Survival Manual
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EXPEDIENT WATER CROSSINGS

In a survival situation, you may have to cross a river or fast flowing stream or even a lake. Before you try to cross a river or stream, develop a good plan. Your first step is to look for a good place to cross. Good places will be categorized by:
A split river. It is usually easier to cross a river a piece at a time then all at once.
Ideally you want to be upstream of a shallow bank or sand bar encase you get swept downsteam.
Ideally again your course across the river will not be straight across but instead one that angles down stream with the current.
Generally with rivers fast currents means shallow sections and slow river currents means deep.

The amount of water moving past a point on the stream will be the same no matter where you choose to cross, unless of course another water source is present. So if you can find an area with relatively swift moving water where the river is wide that would be a good spot to cross.

Watch for the following hazards and avoid these if possible:
Obstacles on the opposite side of the river that might hinder your travel.
A deep or rapid waterfall or a deep channel. Never try to ford a stream directly above or even close to such hazards.
Rocky places. You may sustain serious injuries from slipping or falling on rocks.
An eddy can produce a powerful backward pull downstream of the obstruction causing the eddy and pull you under the surface.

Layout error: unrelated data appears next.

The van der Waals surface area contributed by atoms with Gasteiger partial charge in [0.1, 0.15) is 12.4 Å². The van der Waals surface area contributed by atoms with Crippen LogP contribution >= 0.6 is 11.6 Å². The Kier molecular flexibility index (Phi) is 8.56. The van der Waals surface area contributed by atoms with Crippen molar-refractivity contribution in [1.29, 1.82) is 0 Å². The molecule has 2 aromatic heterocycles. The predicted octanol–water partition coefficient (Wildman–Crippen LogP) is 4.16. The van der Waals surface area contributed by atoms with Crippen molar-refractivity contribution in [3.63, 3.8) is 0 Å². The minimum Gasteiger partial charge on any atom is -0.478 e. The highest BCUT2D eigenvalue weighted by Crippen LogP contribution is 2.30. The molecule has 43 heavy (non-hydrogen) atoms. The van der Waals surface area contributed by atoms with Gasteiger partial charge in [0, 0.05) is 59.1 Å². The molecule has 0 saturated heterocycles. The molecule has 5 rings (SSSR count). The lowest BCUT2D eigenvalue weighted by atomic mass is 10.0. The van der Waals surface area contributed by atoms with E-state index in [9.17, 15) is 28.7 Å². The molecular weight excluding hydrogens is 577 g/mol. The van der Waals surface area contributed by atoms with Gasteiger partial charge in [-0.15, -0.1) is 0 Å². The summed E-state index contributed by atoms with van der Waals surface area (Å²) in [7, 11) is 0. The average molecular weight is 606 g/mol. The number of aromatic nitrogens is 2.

If necessary/possible a makeshift raft to carry your clothing and equipment across the river can be a big help. A raft for yourself is a must if trying to cross a very cold river. You can wade across if you can get only your feet wet. But dry them thorough as soon as you reach the other side.

RAPIDS
It might be necessary in extreme circumstances to cross river rapids. If so swim with the current, do not fight it. Try to keep your body horizontal. This will reduce the danger of being pulled under.

In fast, shallow rapids, lie on your back, feet pointing downstream, finning your hands alongside your hips. This action will increase buoyancy and help you steer away from obstacles. Keep your feet up to avoid getting them bruised or caught by rocks.

In deep rapids, lie on your stomach, head downstream, angling toward the shore whenever you can. Watch for obstacles and be careful of eddies and converging currents, as they often contain dangerous swirls and undercurrents.

Before even entering the water do the following: Remove any loose fitting clothing to lessen the water's pull on you. Keep your footgear on to protect your feet and ankles from rocks. It will also provide you with firmer footing. Tie your pants and other articles to the top of your pack or in a bundle. This way, if you have to lose your equipment, all your stuff will be together. It is much easier to find one large pack than to find many individual items.

All packs and equipment should be able to be instantly removed. Not being forced underwater by heavy equipment is more important than saving the equipment. A good walking stick will help you maintain your balance. Move slowly keeping two points of contact on the bottom at all times.

If there are other people with you, cross the stream together. Ensure that everyone has prepared their pack and clothing as outlined above. Position the heaviest person on the downstream end of the pole and the lightest on the upstream end. In using this method, the upstream person breaks the current, and those below can move with relative ease in the eddy formed by the upstream person. If the upstream person gets temporarily swept off his feet, the others can hold steady while he regains his footing.

Some publications encourage groups to tie thereselves together to cross streams. I am not a fan of this. This could easily lead to drowning if the group gets swept down stream. A rope can be used but never tied to you.

River Crossing Page 2





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